I am thinking about starting a project involving controlling the movement of a mindstorms robot depending on some input from a Kinect device; however the robot will require at least 6 motors. I have access to 2 NXT sets* (provided by university) - is it possible to control both bricks using either one (or two) bluetooth dongles? I've read through the Bluetooth SDK docs but they only mention that a master NXT can control up to 3 slave NXTs. Reading through the protocol spec I see no reason why another NXT could not be controlled by just sending it "direct control messages". Can it be done in a simplistic way without having to make my own low level bluetooth api?
Yes, this is definitely possible! You can connect up to 7 different NXT devices from one computer and one Bluetooth dongle (theoretical limit). I have tested this with the RWTH - Mindstorms NXT Toolbox for MATLAB) successfully with 5 NXTs on Linux and with at least 2 NXTs on Windows.
In real life, it depends on your Bluetooth hardware. Your Bluetooth stack or driver software should provide several serial COM-ports. You can then connect each virtual serial port to a seperate NXT device, and access them via those different serial ports.
If you go the direct way via the official LEGO NXT Bluetooth SDK you mentioned, you can retrieve different handles to multiple NXTs.
Oh, and for the record: You can also connect multiple NXTs via USB, and you can also mix and match with Blueooth.
The RWTH documentation about initiating connections has a sub-chapter called "Using multiple NXTs" which can be found here: PC to NXT Communication - Using multiple NXTs
The C++ communication from norgesgade14.dk claims to support: "Open and close connections with multiple NXT units" on its overview page.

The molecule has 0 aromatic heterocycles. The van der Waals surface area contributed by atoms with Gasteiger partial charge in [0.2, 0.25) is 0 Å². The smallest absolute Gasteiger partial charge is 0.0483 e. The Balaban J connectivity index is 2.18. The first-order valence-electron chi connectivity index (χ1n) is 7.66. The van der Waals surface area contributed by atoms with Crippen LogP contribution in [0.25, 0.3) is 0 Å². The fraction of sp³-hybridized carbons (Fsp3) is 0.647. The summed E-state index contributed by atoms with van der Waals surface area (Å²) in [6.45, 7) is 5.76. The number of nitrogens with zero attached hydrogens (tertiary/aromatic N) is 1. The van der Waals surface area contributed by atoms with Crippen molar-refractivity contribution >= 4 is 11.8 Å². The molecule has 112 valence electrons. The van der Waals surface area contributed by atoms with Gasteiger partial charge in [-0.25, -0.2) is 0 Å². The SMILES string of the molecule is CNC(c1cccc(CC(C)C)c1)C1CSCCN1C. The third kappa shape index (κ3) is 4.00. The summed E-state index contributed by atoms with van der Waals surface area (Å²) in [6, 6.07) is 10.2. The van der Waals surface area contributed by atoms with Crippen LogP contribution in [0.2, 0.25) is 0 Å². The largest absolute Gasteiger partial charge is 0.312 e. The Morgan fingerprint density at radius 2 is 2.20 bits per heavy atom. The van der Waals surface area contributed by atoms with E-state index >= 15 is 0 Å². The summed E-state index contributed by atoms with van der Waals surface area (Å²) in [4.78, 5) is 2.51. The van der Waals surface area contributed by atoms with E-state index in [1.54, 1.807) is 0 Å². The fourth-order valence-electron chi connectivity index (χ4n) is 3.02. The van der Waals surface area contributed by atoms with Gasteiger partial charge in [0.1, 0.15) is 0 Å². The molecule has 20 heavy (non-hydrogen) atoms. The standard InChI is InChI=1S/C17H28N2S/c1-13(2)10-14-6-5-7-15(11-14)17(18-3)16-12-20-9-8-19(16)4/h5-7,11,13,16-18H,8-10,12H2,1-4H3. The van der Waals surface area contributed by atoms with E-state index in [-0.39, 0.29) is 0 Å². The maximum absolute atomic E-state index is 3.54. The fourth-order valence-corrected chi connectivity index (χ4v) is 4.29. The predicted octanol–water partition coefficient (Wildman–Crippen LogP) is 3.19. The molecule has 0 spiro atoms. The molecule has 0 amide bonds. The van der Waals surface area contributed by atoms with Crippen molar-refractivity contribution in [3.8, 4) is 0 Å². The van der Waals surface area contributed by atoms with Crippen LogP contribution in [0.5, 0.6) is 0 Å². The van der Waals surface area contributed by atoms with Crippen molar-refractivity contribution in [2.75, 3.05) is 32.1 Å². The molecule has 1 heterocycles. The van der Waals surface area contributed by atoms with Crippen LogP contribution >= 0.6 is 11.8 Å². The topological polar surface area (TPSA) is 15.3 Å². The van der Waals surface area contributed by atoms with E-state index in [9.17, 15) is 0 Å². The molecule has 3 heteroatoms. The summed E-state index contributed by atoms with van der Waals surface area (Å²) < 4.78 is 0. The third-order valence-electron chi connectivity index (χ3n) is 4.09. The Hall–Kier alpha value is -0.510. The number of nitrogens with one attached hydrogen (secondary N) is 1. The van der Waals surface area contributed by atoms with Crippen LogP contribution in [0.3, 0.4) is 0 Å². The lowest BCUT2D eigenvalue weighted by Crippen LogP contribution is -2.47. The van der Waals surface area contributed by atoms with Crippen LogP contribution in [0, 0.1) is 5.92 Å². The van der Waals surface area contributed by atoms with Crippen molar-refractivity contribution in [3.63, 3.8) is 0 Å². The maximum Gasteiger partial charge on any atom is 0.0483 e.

So it should be possible to do this, though I can't confirm since I only have a single NXT. I suspect that you only need one dongle though.
Those answers above do all work. If I were looking for fast speed, I would probably use USB, however if you robot moves around, then bluetooth is probably the best solution (the slowest thing in the loop is the NXT anyhow :P). If your Bluetooth hardware on your computer supports multiple devices, then simply address each associated COM port per device.
After reading through the bluetooth direct command PDF provided by LEGO however, it's written fairly poorly and leaves the user asking a lot of questions or messing around with certain commands for a long time. There is a great writeup here that goes over the commands in an easier, more understandable, and thorough way: http://www.robotappstore.com/Knowledge-Base/Programming-LEGO-NXT-Mindstorms/92.html I recommend checking it out as it goes over a whole host of command types.
Hope this helps!
I've used RWTH and vouch for its effectiveness. However, if you don't have MATLAB, don't know how to use MATLAB, or just want an open-source solution, you can use the Perl module for controlling the NXT over bluetooth.
It's quite simple to use and provides very thorough control. Best of luck!